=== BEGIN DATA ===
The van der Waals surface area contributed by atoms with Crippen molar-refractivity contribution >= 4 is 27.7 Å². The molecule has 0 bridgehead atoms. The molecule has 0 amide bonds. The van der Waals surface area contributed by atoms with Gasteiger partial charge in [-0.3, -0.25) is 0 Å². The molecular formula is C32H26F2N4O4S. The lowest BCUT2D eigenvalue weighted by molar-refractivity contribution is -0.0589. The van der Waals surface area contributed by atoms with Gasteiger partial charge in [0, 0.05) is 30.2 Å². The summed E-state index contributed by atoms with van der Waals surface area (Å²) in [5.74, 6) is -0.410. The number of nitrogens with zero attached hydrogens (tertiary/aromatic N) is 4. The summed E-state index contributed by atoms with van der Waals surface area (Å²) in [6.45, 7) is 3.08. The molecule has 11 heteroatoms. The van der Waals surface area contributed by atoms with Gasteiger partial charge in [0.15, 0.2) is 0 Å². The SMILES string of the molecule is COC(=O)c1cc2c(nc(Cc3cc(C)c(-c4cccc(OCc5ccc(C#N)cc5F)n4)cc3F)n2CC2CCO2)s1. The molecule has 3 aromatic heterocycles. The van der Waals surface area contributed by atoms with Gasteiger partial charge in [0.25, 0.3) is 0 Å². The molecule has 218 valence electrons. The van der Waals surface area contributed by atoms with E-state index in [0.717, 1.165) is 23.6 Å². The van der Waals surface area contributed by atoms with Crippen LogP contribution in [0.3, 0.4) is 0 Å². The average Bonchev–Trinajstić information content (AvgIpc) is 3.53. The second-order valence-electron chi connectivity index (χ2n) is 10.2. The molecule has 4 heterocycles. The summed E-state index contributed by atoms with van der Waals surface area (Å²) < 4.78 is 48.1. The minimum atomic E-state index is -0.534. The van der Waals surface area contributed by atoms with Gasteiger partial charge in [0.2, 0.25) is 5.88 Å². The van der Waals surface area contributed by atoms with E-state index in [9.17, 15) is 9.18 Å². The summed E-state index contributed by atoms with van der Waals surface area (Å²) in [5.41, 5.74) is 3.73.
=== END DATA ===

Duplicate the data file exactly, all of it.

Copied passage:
The van der Waals surface area contributed by atoms with Crippen molar-refractivity contribution >= 4 is 27.7 Å². The molecule has 0 bridgehead atoms. The molecule has 0 amide bonds. The van der Waals surface area contributed by atoms with Gasteiger partial charge in [-0.3, -0.25) is 0 Å². The molecular formula is C32H26F2N4O4S. The lowest BCUT2D eigenvalue weighted by molar-refractivity contribution is -0.0589. The van der Waals surface area contributed by atoms with Gasteiger partial charge in [0, 0.05) is 30.2 Å². The summed E-state index contributed by atoms with van der Waals surface area (Å²) in [5.74, 6) is -0.410. The number of nitrogens with zero attached hydrogens (tertiary/aromatic N) is 4. The summed E-state index contributed by atoms with van der Waals surface area (Å²) in [6.45, 7) is 3.08. The molecule has 11 heteroatoms. The van der Waals surface area contributed by atoms with Gasteiger partial charge in [0.15, 0.2) is 0 Å². The SMILES string of the molecule is COC(=O)c1cc2c(nc(Cc3cc(C)c(-c4cccc(OCc5ccc(C#N)cc5F)n4)cc3F)n2CC2CCO2)s1. The molecule has 3 aromatic heterocycles. The van der Waals surface area contributed by atoms with Gasteiger partial charge in [0.25, 0.3) is 0 Å². The molecule has 218 valence electrons. The van der Waals surface area contributed by atoms with E-state index in [0.717, 1.165) is 23.6 Å². The van der Waals surface area contributed by atoms with Crippen LogP contribution in [0.3, 0.4) is 0 Å². The average Bonchev–Trinajstić information content (AvgIpc) is 3.53. The second-order valence-electron chi connectivity index (χ2n) is 10.2. The molecule has 4 heterocycles. The summed E-state index contributed by atoms with van der Waals surface area (Å²) < 4.78 is 48.1. The minimum atomic E-state index is -0.534. The van der Waals surface area contributed by atoms with Gasteiger partial charge in [0.2, 0.25) is 5.88 Å². The van der Waals surface area contributed by atoms with E-state index in [9.17, 15) is 9.18 Å². The summed E-state index contributed by atoms with van der Waals surface area (Å²) in [5.41, 5.74) is 3.73.